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scruple

scru·ple / ˈskroōpəl/ • n. 1. (usu. scruples) a feeling of doubt or hesitation with regard to the morality or propriety of a course of action: I had no scruples about eavesdropping | without scruple, these politicians use fear as a persuasion weapon. 2. hist. a unit of weight equal to 20 grains, used by apothecaries. ∎ archaic a very small amount of something, esp. a quality. • v. [intr.] hesitate or be reluctant to do something that one thinks may be wrong: she doesn't scruple to ask her parents for money.

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scruple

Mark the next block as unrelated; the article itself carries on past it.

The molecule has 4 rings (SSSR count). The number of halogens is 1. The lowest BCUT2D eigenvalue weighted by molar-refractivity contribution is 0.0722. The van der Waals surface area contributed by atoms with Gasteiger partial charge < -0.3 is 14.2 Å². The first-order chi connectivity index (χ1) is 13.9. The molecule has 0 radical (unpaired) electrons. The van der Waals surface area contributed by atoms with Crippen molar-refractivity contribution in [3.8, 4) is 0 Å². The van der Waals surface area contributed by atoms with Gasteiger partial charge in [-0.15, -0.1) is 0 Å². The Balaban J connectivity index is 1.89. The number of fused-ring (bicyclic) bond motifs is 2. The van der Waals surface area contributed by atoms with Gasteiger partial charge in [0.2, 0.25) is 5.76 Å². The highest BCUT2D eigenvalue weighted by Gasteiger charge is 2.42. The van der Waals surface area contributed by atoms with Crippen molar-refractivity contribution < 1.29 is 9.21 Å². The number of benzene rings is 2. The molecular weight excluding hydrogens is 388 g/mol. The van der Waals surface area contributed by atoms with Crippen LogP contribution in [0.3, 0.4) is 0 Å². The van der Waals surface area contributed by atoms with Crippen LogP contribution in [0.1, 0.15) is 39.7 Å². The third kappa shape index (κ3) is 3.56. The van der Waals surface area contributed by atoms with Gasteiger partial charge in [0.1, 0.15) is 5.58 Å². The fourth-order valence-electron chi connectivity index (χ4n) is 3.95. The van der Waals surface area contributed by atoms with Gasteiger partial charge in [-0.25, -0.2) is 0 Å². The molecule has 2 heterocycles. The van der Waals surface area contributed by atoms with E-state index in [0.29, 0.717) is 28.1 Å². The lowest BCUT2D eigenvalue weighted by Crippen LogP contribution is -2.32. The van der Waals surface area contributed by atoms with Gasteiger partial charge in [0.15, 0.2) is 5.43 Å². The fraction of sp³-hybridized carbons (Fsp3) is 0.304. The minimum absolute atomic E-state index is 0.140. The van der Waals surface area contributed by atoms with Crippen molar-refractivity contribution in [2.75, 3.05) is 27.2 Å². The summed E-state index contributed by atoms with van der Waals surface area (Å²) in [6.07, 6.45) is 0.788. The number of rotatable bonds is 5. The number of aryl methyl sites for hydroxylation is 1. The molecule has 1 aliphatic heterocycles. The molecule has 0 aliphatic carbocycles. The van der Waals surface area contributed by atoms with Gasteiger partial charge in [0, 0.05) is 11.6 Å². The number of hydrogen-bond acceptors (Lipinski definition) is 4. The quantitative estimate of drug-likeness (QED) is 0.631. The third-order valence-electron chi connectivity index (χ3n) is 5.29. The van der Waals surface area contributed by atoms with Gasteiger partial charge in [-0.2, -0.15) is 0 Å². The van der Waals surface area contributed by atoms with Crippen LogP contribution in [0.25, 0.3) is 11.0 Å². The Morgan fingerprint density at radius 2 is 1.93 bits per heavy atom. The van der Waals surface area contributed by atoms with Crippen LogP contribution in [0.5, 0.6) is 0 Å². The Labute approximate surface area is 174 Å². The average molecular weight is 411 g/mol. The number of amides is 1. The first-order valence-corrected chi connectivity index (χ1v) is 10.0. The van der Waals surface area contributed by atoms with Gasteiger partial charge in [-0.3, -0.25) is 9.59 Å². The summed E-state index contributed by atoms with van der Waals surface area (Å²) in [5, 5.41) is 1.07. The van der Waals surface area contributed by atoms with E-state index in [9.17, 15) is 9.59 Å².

scruple
A. small unit of weight or measurement;

B. thought or doubt troubling the conscience. XVI. — F. scrupule or L. scrūpulus, -ulum in above senss, dim. of scrūpus rough or sharp pebble, anxiety.

Hence or so scruple vb. XVII. f. the sb. or — F. So scrupulous XV, scrupulosity XVI. — F. or L.

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scruple

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scruple

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